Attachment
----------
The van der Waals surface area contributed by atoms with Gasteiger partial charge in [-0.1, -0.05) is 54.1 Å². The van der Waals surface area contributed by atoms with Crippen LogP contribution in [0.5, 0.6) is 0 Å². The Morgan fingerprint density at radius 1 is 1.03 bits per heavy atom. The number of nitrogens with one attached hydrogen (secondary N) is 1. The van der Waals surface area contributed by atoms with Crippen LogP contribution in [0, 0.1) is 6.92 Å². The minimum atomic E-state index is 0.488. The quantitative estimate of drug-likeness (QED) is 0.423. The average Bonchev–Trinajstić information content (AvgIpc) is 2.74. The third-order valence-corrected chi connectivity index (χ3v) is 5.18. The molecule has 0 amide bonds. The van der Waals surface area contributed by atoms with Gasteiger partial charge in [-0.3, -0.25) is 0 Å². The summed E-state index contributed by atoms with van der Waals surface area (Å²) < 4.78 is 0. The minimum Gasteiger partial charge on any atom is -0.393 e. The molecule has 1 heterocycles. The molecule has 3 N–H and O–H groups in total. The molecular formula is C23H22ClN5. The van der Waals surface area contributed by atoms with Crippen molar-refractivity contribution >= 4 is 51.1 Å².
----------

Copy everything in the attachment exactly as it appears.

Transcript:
The van der Waals surface area contributed by atoms with Gasteiger partial charge in [-0.1, -0.05) is 54.1 Å². The van der Waals surface area contributed by atoms with Crippen LogP contribution in [0.5, 0.6) is 0 Å². The Morgan fingerprint density at radius 1 is 1.03 bits per heavy atom. The number of nitrogens with one attached hydrogen (secondary N) is 1. The van der Waals surface area contributed by atoms with Crippen LogP contribution in [0, 0.1) is 6.92 Å². The minimum atomic E-state index is 0.488. The quantitative estimate of drug-likeness (QED) is 0.423. The average Bonchev–Trinajstić information content (AvgIpc) is 2.74. The third-order valence-corrected chi connectivity index (χ3v) is 5.18. The molecule has 0 amide bonds. The van der Waals surface area contributed by atoms with Gasteiger partial charge in [-0.3, -0.25) is 0 Å². The summed E-state index contributed by atoms with van der Waals surface area (Å²) < 4.78 is 0. The minimum Gasteiger partial charge on any atom is -0.393 e. The molecule has 1 heterocycles. The molecule has 3 N–H and O–H groups in total. The molecular formula is C23H22ClN5. The van der Waals surface area contributed by atoms with Crippen molar-refractivity contribution >= 4 is 51.1 Å².